Accentuate the positive
Destroy all the negatives
Before the black mass media
Get a hold of them

Boy's been sniffing that frog powder
Drinking that genius juice
Shooting that monkey blood

We're gonna stomp in Zombieland
Devil beat in Zombieland
We're gonna stomp that devil beat
Down in Zombieland

Machines always do just what you tell them to do
As long as you do what they say
Machines gonna stomp
To that devil beat in Zombieland

Look at that boy can't see nothing
Can't hear nothing
Just put him over there
All the tides in Zombieland
Are to oblivion

Sniffing that frog powder
Blowing that Egyptian bone
Settling like a fog

Speaking hieroglyphics
With his pistol and his pills
Phantom conjured to a dark mojo
You want to know but you don't know
You want to know but you don't know

Lyrics submitted by ikefox

Zombieland Lyrics as written by Turner Stephen Bruton T-bone Burnett

Lyrics © BMG Rights Management, Spirit Music Group

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Zombieland song meanings
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  • 0
    General CommentI am reminded of drugs when I listen to this song. It can be really hard trying to figure out meanings in songs by T- bone Burnett. My dad has been listening to him for forever, and he still doesn't know what most of his songs mean.
    so yeah. that's all I have to say.
    SunGreen777on March 21, 2007   Link
  • 0
    General CommentBefore I say anything relating to the meaning of this song, I just want to say that this song is perfect for cruising around on a cloudy day or night.

    Yeah, this song definitely is using drugs in the narrative in some form or fashion. I don't know how many of those names are actual pseudonyms for real drugs, if any of them are, but the fact that the listeners can immediately realize that T-Bone is talking about drug use is an observation of how many words we have for illegal, under-the-table substances like these. It's said that the Inuit have 100 words for different types of snow, so I think it's analogical that we have so many words for drugs and sex in America and the rest of the modernized, urban world.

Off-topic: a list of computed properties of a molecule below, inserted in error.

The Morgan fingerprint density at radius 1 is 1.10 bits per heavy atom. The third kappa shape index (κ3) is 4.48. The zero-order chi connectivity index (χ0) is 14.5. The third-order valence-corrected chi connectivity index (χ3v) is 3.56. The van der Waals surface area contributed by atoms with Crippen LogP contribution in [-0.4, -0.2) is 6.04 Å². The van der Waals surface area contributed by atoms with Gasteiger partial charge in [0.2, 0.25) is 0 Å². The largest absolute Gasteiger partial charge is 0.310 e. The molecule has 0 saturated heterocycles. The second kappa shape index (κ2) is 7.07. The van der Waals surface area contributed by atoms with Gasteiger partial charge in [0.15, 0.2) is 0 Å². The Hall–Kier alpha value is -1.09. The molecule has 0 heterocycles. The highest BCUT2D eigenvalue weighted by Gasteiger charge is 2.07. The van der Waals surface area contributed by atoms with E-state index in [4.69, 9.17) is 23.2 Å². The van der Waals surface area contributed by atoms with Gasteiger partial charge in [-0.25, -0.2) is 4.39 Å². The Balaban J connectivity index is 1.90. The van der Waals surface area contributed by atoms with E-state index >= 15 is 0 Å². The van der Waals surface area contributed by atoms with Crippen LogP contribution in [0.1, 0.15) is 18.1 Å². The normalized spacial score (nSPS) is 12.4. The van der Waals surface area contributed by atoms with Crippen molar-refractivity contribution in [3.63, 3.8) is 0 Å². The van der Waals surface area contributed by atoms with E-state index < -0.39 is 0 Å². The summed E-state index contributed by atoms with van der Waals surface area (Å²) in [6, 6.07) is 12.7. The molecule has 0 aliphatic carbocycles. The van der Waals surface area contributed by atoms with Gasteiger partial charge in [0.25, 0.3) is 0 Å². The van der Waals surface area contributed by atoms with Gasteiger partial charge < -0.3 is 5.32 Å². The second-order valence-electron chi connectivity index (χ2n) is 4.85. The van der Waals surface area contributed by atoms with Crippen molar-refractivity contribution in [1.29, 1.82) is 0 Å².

Back on track. Zombielands are, from what I've heard, places where teenagers go to hangout, smoke, drink, and makeout. Pretty much where the cool kids get high and stuff. Normally they're under bridges, in the woods, near a cemetery, or something like that. Essentially, it's where children go to do bad things.

    Since The True-False Identity is an album with a highly critical narrative of the Bush Administration, I'm going to try to tie my interpretation of the lyrics into that theme. It can also be viewed as a criticism of shady modern politics in general, whichever you prefer.

    The song starts by not only referencing the Harold Arlen song "Ac-Cent-Tchu-Ate the Positive", but by describing a cover up of some event gone wrong in an attempt to hide it from the public and the press. They seek to destroy the negatives of compromising photographs in order to hide the truth. What event this is referencing in particular is not clear, but it's likely either 9/11, Bush's military history, or the Abu-Ghraib prison torture scandal. This could just be about the government or big business trying to make everything seem well when it isn't, and hiding the truth from the public.